• The second match character of the regex: a. And it will be compared with the fourth character of the string a. It matches again. Then go on to read the third character of the regex y.
  • The third match character of the regex is y. Let's continue to match it with the fifth character of the string, and it matches. Then try to read the next character of the regex and find that there is none, so the match ends.

The above is the matching process of the NFA, and the actual matching process is much more complicated. However, the principle of matching is the same.

Backtracking of NFA

Now that you've learned how NFA performs string matching, let's talk about the focus of the article: Backtracking. In order to explain the backtracking better, we'll use the following example.


This is a relatively simple example. The regex starts with a and ends with c, and between them there is a string of 1-3 b characters. The match process of NFA is like this:

  • First, take the first match character of the regex, which is a, and compare it with the first character of the string a. It matches, so move to the second character of the regex.
  • Take the second match character of the regex, which is b{1,3}, and compare it with the second character of the string b. It matches again. But since b{1,3} represents 1-3 b strings and the greedy nature of the NFA (that is, to match as much as possible), it won't read the next character of the regex at this time but still compare b{1,3} with the third character of the string, which is b too.  And it matches too. Then it will continue using b{1,3} to be compared with the fourth character of the string c, and find that it doesn't match. Backtracking occurs at this point.
  • How does backtracking work? After the backtracking, the fourth character (that is c) of the string which has been read will be spit out and the pointer will return to the third character of the string. After that, it will read the next character c of the regex, and compare it with the next character c of the current pointer, and it matches. Then read next, but it's over.

Let's go back and have a look at that regex which is used to validate a URL:


The URL where the problem occurred is:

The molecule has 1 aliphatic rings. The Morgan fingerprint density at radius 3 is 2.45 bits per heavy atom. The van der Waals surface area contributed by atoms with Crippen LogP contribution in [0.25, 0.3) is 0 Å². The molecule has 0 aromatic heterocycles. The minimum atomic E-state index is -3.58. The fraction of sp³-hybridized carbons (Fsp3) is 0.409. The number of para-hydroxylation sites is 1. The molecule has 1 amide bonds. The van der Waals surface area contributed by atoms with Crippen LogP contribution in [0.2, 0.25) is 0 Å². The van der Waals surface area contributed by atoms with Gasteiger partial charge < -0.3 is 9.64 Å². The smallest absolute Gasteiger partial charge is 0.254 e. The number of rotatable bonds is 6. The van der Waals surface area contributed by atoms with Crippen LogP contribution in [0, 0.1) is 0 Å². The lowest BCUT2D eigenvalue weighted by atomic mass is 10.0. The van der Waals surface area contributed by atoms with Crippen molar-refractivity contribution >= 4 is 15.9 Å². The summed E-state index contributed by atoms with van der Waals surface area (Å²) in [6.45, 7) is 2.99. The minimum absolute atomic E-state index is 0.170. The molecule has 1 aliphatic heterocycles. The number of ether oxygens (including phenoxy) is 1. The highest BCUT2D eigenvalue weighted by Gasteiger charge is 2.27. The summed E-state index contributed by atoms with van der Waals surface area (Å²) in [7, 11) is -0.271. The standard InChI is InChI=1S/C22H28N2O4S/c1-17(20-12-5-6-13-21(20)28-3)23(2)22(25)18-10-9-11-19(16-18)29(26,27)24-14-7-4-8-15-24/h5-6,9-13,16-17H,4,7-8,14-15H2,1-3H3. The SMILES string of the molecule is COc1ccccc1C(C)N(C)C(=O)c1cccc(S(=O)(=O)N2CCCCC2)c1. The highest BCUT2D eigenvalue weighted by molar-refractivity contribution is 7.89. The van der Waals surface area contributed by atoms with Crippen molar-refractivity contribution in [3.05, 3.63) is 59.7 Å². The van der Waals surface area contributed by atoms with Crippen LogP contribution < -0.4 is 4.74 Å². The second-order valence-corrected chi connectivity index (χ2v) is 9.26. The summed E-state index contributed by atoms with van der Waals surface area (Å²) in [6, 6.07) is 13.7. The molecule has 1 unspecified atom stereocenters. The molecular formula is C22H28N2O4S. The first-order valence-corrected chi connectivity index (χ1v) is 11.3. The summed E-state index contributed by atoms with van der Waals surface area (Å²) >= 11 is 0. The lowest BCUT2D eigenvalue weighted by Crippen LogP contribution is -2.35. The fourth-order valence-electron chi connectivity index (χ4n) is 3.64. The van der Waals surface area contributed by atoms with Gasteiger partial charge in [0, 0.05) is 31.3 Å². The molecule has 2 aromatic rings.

We divide the regex into three parts:

  • Part 1: The verification protocol.^([hH][tT]{2}[pP]://|[hH][tT]{2}[pP][sS]://).
  • Part 2: Verify the domain. (([A-Za-z0-9-~]+).)+.
  • Part 3: Verify the parameters. ([A-Za-z0-9-~\\/])+$.

It can be found that there is no problem with the part of the regex verification protocol http://, but when verifying www.fapiao.com, it uses the way of xxxx. to verify. So the matching process is like this:

  • Match to www.
  • Matches to fapiao.
  • Match to com/dzfp-web/pdf/download?request=6e7JGm38jf....., you will see that because of the greedy nature, the program will always try to read the subsequent strings to match, and finally it find that there is no dot, so it starts characters backtracking one by one.

This is the first problem within the regex.

Another problem is in the third part of the regex. It can be found that the URL with problem has underscore (_) and percent sign (%), but the regex corresponding to the third part doesn't have. So only after matching for a long string of characters, it can be found that it doesn't match and then go backtracking.

This is the second problem within this regex.


You've learned that backtracking is the cause of the problem. So the solution of the problem is reducing backtracking. In fact, you will find that if you add the underscore and the percent sign into the third part, the program will become normal.

public static void main(String[] args) {
    String badRegex = "^([hH][tT]{2}[pP]://|[hH][tT]{2}[pP][sS]://)(([A-Za-z0-9-~]+).)+([A-Za-z0-9-~_%\\\\/])+$";
    String bugUrl = "http://www.fapiao.com/dddp-web/pdf/download?request=6e7JGxxxxx4ILd-kExxxxxxxqJ4-CHLmqVnenXC692m74H38sdfdsazxcUmfcOH2fAfY1Vw__%5EDadIfJgiEf";
    if (bugUrl.matches(badRegex)) {
    } else {